Want to know the tricks your carrier doesn’t want you to know? Here are 5 tricks you should check out before you sign on the dotted line with a new service provider (or renew your ISP service).
- Know Your ISP Needs. Do your homework ahead of the big discussion with an ISP representative. Know how much bandwidth your business needs. You can estimate bandwidth based on the number of users you will have and by whether you use VOIP (Voice over Internet Protocol), stream video or use video conferencing. Your negotiators will want to come to the negotiating table armed with the knowledge of whether you need a static IP. ISPs prefer to use dynamic IPs for their clients because it avoids them having to assign and track specific IPs for each customer. However, if your firm has its own servers for email, a website, or virtual private networks, then you need static IPs and you probably have tasked your IT department with maintaining them. In that case, IT should weigh in on how the ISP agreement and the SLA cover the static IPs your business needs.
- Auto Bill Pay and Automatic Renewals: Your firm can save money by using your ISP automatic renewal feature. If this is a carrier that you have used before and you are not planning to move to a different carrier within a few months, then automatic renewals and automatic payments can help your firm avoid missed payments, late penalties, and, even more importantly, any lapse or disconnection in service.
- Negotiate Your Contract Terms: ISPs usually will negotiate a service level agreement (SLA) that states the various service terms that apply to your contract. While it is important to have the agreed upon monthly fee stated in any service contract, it is equally important that you reduce the following services to writing in an SLA: up-time guarantees (and not just 99.9% of the time); 24/7 support services (whether automated or live); and agreed upon response time to requests for support action and fixes. Like any contract, it is important that SLA terms include agreements as to: whether you receive compensation for breaches of the SLA and for ISP system down times; the amount of material the ISP will process during periods when the system experiences high traffic; the ISP’s cyber security level; the ISP’s gateway redundancy; and whether and how often the ISP checks your internet connection performance. As you will probably guess, it’s a good idea to get and compare several provider service level agreements (SLAs) and choose the best one for your situation before you sign a contract.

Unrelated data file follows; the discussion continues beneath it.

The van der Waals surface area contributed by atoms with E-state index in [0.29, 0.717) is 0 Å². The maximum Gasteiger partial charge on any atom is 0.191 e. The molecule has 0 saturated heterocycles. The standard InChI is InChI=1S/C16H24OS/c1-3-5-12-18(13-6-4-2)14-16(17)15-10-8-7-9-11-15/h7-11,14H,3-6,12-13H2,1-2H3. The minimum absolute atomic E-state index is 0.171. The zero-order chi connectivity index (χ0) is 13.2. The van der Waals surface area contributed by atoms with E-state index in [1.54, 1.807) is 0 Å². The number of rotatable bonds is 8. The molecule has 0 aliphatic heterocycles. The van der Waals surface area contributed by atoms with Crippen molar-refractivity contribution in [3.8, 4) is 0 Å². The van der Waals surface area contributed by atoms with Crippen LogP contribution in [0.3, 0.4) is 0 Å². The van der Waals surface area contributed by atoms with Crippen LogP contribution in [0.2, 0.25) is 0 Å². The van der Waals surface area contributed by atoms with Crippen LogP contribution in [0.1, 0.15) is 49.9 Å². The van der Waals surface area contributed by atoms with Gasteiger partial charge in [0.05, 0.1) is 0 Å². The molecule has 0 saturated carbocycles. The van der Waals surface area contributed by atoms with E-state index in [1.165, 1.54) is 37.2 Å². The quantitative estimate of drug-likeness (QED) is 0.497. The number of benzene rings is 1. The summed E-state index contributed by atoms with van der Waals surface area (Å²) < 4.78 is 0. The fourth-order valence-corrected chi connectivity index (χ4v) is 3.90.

- Length of Service Term: If you are not sure about the ISP and the service it provides, you may not want a long-term contract or you may want to make sure that the cancellation provisions allow you to cancel within a short time period. If you have a short cancellation period (e.g, 30 days with notice) and/or you do not plan to move to another provider in the near future, you can sometimes get a discount for a “rate lock-in” for a several months. Providers also offer bundle rates of specific service features at a discounted price. Even if your ISP does not offer these discounts up front, it is worth negotiating for the best rate discounts possible as long as you still receive the services that your business requires.
- Waivers of Hidden Charges and Restrictions. It is important that your IT team check out the conditions under which your ISP will run. In other words, how do the data and bandwidth restrictions stack up for your business needs? You can only find such restrictions in the subscriber agreement and use restrictions policies posted somewhere on an ISP’s website. Also, know whether the ISP will charge installation fees or equipment fees in addition to your monthly service fee. Firms do not often post information on their website about installation fees or the hardware they give so your negotiator will want to raise the issue with the sales person. Most likely, ISPs will waive the installation and equipment fees only in the context of a long-term service agreement.
Michael Durante spent his teenage years into his early 20s climbing the ladder in a branch of a successful banking firm, starting as a teller and ending as a Sr. Branch Manager within 6 years. In 2003, he left the banking world to join his father and create TIE National, a telecom company 60 years in the making. Together, they grew the company from a two-man operation solely working on telephones to a multi-million dollar international business with employees in over a dozen states, covering everything from phone systems to cloud products and computer systems. You can find Michael on LinkedIn.